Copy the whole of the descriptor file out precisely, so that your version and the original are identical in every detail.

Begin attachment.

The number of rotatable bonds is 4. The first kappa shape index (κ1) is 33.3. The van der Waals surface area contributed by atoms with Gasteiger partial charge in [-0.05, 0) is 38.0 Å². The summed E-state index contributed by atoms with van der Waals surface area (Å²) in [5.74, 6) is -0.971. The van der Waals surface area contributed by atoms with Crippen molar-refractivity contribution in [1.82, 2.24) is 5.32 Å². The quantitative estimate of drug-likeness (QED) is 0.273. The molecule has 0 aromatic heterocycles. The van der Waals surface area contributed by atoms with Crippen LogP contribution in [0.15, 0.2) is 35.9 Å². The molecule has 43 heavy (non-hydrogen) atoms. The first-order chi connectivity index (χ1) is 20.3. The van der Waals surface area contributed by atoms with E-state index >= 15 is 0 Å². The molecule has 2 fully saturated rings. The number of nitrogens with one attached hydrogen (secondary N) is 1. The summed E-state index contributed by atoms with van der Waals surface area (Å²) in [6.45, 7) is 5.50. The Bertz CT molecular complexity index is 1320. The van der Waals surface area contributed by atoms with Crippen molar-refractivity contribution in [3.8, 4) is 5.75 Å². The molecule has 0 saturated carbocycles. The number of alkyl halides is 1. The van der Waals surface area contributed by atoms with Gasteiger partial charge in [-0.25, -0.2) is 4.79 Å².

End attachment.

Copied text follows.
The number of rotatable bonds is 4. The first kappa shape index (κ1) is 33.3. The van der Waals surface area contributed by atoms with Gasteiger partial charge in [-0.05, 0) is 38.0 Å². The summed E-state index contributed by atoms with van der Waals surface area (Å²) in [5.74, 6) is -0.971. The van der Waals surface area contributed by atoms with Crippen molar-refractivity contribution in [1.82, 2.24) is 5.32 Å². The quantitative estimate of drug-likeness (QED) is 0.273. The molecule has 0 aromatic heterocycles. The van der Waals surface area contributed by atoms with Crippen LogP contribution in [0.15, 0.2) is 35.9 Å². The molecule has 43 heavy (non-hydrogen) atoms. The first-order chi connectivity index (χ1) is 20.3. The van der Waals surface area contributed by atoms with E-state index >= 15 is 0 Å². The molecule has 2 fully saturated rings. The number of nitrogens with one attached hydrogen (secondary N) is 1. The summed E-state index contributed by atoms with van der Waals surface area (Å²) in [6.45, 7) is 5.50. The Bertz CT molecular complexity index is 1320. The van der Waals surface area contributed by atoms with Crippen molar-refractivity contribution in [3.8, 4) is 5.75 Å². The molecule has 0 saturated carbocycles. The number of alkyl halides is 1. The van der Waals surface area contributed by atoms with Gasteiger partial charge in [-0.25, -0.2) is 4.79 Å².